There are real grounds for alarm over China. Many economists believe that the continuing growth of the Chinese economy will lead it to supplant that of the United States as the world’s largest by 2030 or 2035. Moreover, China is a dictatorship with apparent ambitions to push the United States out of its dominating position in the Far East and perhaps to exert Chinese influence more broadly. China has been imprisoning he numbers of Uighurs (Muslims) in Xinjiang province. Some people suspect that, under Xi Jinping, China has chosen a new course. Abandoning a “liberalizing” path, the Chinese want to spread modern authoritarianism to other countries in the same way that the United States has been trying to spread democratic capitalism.
The Obama Administration saw the challenge in China. However, it became mired in peripheral issues (the Middle East, Ukraine). It never managed to mount an effective response to the central problem of China. The “Trans-Pacific [Trade] Partnership” treaty fell victim to the populism of the right and the left. It would not have been implemented even if Hillary Clinton had won the election.
Since 2017, the Trump Administration has pursued a different course. In December 2017, the White House issued a “National Security Strategy” paper that claimed that China and Russia “want to shape a world antithetical to U.S. values and interests.” In June 2018, Secretary of State Mike Pompeo said that “China wants to be the dominant economic and military power of the world, spreading its authoritarian vision for society and its corrupt practices worldwide.” The head of the State Department’s Policy Planning Staff said “This is a fight with a really different civilization and a different ideology, and the United States hasn’t had that before. The Soviet Union and that competition, in a way, it was a fight within the Western family.”
So far, the struggle has been waged purely on the trade front. For many years, China has been running a huge trade surplus in trade with the United States. That is, it sells far more to the United States than it buys from the United States. However, much of that production is done by American companies who have off-shored factories to cut costs. If they have to charge higher prices to their American consumers because of the tariffs, then why make the stuff in China? There’s Vietnam, the Philippines, and Indonesia. In 2018, President Trump began slamming tariffs (taxes on imports) on Chinese exports to the United States. Then, Trump tightened the screws with sanctions on the Chinese tech giant Huawei. It has urged other countries to boycott Huawei and to refuse to participate in China’s “Belt and Road” infrastructure project. Supply chains are going to start to move.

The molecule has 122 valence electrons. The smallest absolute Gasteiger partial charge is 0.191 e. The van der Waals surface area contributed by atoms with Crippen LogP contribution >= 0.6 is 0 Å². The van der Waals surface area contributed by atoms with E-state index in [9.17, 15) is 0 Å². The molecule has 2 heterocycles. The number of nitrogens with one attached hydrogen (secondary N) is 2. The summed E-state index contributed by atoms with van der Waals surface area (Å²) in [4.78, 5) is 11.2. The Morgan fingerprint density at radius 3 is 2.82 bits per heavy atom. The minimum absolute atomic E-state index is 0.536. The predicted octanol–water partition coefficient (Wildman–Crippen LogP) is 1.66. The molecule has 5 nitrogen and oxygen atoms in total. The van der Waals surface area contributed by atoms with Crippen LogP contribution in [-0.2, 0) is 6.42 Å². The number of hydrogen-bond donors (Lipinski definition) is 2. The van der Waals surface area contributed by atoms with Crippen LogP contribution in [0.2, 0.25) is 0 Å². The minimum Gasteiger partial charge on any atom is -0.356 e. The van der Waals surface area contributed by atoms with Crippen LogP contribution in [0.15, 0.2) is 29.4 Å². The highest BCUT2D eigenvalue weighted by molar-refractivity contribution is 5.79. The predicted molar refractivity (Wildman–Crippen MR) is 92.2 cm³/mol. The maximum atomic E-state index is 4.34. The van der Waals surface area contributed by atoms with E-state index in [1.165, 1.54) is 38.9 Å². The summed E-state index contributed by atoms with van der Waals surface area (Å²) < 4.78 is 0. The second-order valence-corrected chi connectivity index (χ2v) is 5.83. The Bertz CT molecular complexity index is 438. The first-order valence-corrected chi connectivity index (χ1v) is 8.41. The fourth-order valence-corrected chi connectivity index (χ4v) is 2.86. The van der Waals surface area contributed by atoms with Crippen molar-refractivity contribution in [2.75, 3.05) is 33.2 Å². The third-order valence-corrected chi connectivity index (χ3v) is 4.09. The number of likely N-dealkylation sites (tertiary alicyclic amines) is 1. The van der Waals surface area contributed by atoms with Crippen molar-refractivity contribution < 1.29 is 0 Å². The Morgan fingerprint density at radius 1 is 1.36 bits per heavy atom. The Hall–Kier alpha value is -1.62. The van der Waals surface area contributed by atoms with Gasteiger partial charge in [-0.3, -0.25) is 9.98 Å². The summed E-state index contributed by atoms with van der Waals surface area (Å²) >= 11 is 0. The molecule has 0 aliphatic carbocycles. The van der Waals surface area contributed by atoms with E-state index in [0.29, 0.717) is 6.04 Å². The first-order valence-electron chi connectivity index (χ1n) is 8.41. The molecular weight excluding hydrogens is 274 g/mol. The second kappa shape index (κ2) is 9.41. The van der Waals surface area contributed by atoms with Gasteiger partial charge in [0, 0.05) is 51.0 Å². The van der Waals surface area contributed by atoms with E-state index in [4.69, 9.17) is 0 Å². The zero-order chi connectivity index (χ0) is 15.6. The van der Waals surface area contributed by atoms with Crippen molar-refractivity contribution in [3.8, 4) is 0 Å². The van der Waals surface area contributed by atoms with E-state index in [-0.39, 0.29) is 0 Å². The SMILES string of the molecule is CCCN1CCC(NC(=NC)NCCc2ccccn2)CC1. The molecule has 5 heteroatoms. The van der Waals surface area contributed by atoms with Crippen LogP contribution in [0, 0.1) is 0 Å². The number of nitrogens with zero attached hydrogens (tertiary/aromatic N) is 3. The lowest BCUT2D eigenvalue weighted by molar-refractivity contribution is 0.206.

Because of the huge trade imbalance, China can’t exert much direct pressure on the United States by imposing tariffs of its own. It can look for substitute suppliers for American exports, like soy. It has started running lots of old Korean War movies (in black and white) in which China battles American aggression.
At the same time, neither side has pulled out all the stops. For example, the U.S. has not made much of a deal about China imprisoning many Uighirs
However, we are in the early days of a huge struggle. It is difficult to see yet how it will shake out. Weak ending, I know, but true.
 Edward Wong, “U.S. vs. China: Why This Power Struggle Is Different,” NYT, 27 June 2019.